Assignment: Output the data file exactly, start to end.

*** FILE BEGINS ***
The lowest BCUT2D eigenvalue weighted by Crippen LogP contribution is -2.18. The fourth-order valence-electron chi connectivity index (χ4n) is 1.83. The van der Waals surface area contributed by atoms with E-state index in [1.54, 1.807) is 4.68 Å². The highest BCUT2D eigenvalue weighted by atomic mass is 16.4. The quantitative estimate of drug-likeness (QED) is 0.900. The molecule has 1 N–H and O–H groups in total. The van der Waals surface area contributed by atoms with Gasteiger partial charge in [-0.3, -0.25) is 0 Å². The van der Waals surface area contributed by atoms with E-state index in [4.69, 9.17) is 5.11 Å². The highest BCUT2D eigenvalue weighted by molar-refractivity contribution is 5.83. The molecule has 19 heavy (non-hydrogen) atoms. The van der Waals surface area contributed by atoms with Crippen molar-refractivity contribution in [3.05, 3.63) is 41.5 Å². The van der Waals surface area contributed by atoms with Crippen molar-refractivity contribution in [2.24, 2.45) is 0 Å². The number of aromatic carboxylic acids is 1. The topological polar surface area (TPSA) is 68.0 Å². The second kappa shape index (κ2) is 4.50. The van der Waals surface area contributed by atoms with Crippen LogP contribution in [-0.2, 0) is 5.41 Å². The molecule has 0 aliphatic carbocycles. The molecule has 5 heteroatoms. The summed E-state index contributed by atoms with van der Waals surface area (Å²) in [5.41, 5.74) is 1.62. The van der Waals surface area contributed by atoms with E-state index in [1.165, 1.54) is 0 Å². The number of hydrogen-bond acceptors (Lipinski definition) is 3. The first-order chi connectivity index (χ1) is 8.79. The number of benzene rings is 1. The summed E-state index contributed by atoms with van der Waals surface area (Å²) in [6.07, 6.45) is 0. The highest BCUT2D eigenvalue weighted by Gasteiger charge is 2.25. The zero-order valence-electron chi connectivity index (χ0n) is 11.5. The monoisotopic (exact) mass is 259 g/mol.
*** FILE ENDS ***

The lowest BCUT2D eigenvalue weighted by Crippen LogP contribution is -2.18. The fourth-order valence-electron chi connectivity index (χ4n) is 1.83. The van der Waals surface area contributed by atoms with E-state index in [1.54, 1.807) is 4.68 Å². The highest BCUT2D eigenvalue weighted by atomic mass is 16.4. The quantitative estimate of drug-likeness (QED) is 0.900. The molecule has 1 N–H and O–H groups in total. The van der Waals surface area contributed by atoms with Gasteiger partial charge in [-0.3, -0.25) is 0 Å². The van der Waals surface area contributed by atoms with E-state index in [4.69, 9.17) is 5.11 Å². The highest BCUT2D eigenvalue weighted by molar-refractivity contribution is 5.83. The molecule has 19 heavy (non-hydrogen) atoms. The van der Waals surface area contributed by atoms with Crippen molar-refractivity contribution in [3.05, 3.63) is 41.5 Å². The van der Waals surface area contributed by atoms with Crippen molar-refractivity contribution in [2.24, 2.45) is 0 Å². The number of aromatic carboxylic acids is 1. The topological polar surface area (TPSA) is 68.0 Å². The second kappa shape index (κ2) is 4.50. The van der Waals surface area contributed by atoms with Crippen LogP contribution in [-0.2, 0) is 5.41 Å². The molecule has 0 aliphatic carbocycles. The molecule has 5 heteroatoms. The summed E-state index contributed by atoms with van der Waals surface area (Å²) in [5.41, 5.74) is 1.62. The van der Waals surface area contributed by atoms with E-state index in [1.165, 1.54) is 0 Å². The number of hydrogen-bond acceptors (Lipinski definition) is 3. The first-order chi connectivity index (χ1) is 8.79. The number of benzene rings is 1. The summed E-state index contributed by atoms with van der Waals surface area (Å²) in [6.07, 6.45) is 0. The highest BCUT2D eigenvalue weighted by Gasteiger charge is 2.25. The zero-order valence-electron chi connectivity index (χ0n) is 11.5. The monoisotopic (exact) mass is 259 g/mol.